Wiltshire Publications

Village station celebrates 75th anniversary

Dilton Marsh Station, one of only a few village railway stations left in the county, has celebrated its 75th anniversary.

At 15:33 on Saturday 2nd June, a train bearing a commemorative headboard at the front of the engine, was welcomed by a large crowd of parish councillors, guests, villagers, and railway enthusiasts. There was also a display with information and photographs of the station over the years.

The celebrations were officially started by Parish Councillor Alison Irvine as over 100 villagers came to see a specially marked 15.11 train service from Westbury to Warminster.

Two birthday cakes were made for the occasion and First Great Western donated two First Class tickets for travel anywhere on their network as a raffle prize.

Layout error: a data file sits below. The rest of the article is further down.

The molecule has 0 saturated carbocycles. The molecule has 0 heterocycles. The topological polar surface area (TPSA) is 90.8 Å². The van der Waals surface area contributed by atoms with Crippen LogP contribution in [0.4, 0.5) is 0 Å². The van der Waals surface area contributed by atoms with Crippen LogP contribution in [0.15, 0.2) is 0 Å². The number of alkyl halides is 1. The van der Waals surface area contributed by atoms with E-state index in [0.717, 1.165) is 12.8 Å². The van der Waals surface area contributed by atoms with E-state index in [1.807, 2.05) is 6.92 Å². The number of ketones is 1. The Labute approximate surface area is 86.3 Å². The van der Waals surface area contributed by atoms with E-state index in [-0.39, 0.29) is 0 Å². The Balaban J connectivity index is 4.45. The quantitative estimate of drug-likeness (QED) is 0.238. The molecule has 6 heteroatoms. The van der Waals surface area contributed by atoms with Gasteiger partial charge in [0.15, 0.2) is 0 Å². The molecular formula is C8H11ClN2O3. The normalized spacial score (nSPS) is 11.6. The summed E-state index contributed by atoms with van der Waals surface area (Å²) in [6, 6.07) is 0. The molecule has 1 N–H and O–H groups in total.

Dilton Marsh Halt opened on 1st June 1937. Roger Newman, chairman of the West Wiltshire Rail Users Group, explained, “They called it a halt, because it didn’t have any staff.

“It was important to the village; although there was an increasing number of cars in 1937, Dilton Marsh was a village which was enlarging itself, so the Great Western Railway thought it might be appropriate. The platforms were a little longer and the buildings a little more substantial than the present wooden shelter.”

With no staff to sell tickets, passengers were directed to a nearby house where Mrs H Roberts sold them. The station name was shortened to ‘Dilton Marsh’ in 1969. The station has had to fight closure in its history, but this was met with a public outcry. The fight was joined by the late Poet Laureate, Sir John Betjeman, who penned his poem ‘Dilton Marsh Halt’. A framed copy of the poem was presented to Dilton Marsh Primary School last week. In the 1990s, the station was rebuilt and reopened. It now sits on the line between Bristol Temple Meads and Southampton Central, operating as a request stop for local passengers. Roger said, “It’s a request stop, where you stand there with your hand out, or you speak to the conductor. They only open one door on the train. There’s not so many stops in their timetable which doesn’t help patronage, so it does need promoting to the public to get more people using it.”